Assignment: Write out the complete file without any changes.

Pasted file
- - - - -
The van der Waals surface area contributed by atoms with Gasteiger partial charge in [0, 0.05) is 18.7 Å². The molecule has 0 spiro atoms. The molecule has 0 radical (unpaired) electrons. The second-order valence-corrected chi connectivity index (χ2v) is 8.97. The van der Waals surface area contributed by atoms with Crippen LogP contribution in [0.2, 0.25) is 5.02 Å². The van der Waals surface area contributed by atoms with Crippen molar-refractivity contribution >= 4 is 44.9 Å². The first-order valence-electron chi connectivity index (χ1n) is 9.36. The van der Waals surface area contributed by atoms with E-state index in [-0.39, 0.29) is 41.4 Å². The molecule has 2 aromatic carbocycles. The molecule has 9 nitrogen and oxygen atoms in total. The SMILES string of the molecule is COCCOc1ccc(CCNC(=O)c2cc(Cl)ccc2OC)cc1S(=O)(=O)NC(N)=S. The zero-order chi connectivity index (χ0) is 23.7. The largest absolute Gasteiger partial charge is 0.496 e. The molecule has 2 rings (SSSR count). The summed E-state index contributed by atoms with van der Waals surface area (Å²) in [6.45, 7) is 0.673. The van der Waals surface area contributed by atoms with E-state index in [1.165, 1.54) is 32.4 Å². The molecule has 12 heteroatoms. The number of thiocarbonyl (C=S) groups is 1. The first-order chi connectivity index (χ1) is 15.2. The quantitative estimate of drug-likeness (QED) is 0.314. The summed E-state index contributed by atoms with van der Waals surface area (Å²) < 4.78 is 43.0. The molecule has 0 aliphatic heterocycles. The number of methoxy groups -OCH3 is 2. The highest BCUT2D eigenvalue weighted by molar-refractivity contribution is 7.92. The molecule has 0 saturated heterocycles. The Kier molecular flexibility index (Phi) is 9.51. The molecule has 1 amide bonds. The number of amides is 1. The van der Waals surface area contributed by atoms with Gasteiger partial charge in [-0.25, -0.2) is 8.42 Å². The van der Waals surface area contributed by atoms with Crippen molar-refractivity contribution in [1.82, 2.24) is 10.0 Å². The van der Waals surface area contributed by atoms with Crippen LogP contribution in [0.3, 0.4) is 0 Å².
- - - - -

The van der Waals surface area contributed by atoms with Gasteiger partial charge in [0, 0.05) is 18.7 Å². The molecule has 0 spiro atoms. The molecule has 0 radical (unpaired) electrons. The second-order valence-corrected chi connectivity index (χ2v) is 8.97. The van der Waals surface area contributed by atoms with Crippen LogP contribution in [0.2, 0.25) is 5.02 Å². The van der Waals surface area contributed by atoms with Crippen molar-refractivity contribution >= 4 is 44.9 Å². The first-order valence-electron chi connectivity index (χ1n) is 9.36. The van der Waals surface area contributed by atoms with E-state index in [-0.39, 0.29) is 41.4 Å². The molecule has 2 aromatic carbocycles. The molecule has 9 nitrogen and oxygen atoms in total. The SMILES string of the molecule is COCCOc1ccc(CCNC(=O)c2cc(Cl)ccc2OC)cc1S(=O)(=O)NC(N)=S. The zero-order chi connectivity index (χ0) is 23.7. The largest absolute Gasteiger partial charge is 0.496 e. The molecule has 2 rings (SSSR count). The summed E-state index contributed by atoms with van der Waals surface area (Å²) in [6.45, 7) is 0.673. The van der Waals surface area contributed by atoms with E-state index in [1.165, 1.54) is 32.4 Å². The molecule has 12 heteroatoms. The number of thiocarbonyl (C=S) groups is 1. The first-order chi connectivity index (χ1) is 15.2. The quantitative estimate of drug-likeness (QED) is 0.314. The summed E-state index contributed by atoms with van der Waals surface area (Å²) < 4.78 is 43.0. The molecule has 0 aliphatic heterocycles. The number of methoxy groups -OCH3 is 2. The highest BCUT2D eigenvalue weighted by molar-refractivity contribution is 7.92. The molecule has 0 saturated heterocycles. The Kier molecular flexibility index (Phi) is 9.51. The molecule has 1 amide bonds. The number of amides is 1. The van der Waals surface area contributed by atoms with Gasteiger partial charge in [-0.25, -0.2) is 8.42 Å². The van der Waals surface area contributed by atoms with Crippen molar-refractivity contribution in [1.82, 2.24) is 10.0 Å². The van der Waals surface area contributed by atoms with Crippen LogP contribution in [0.3, 0.4) is 0 Å².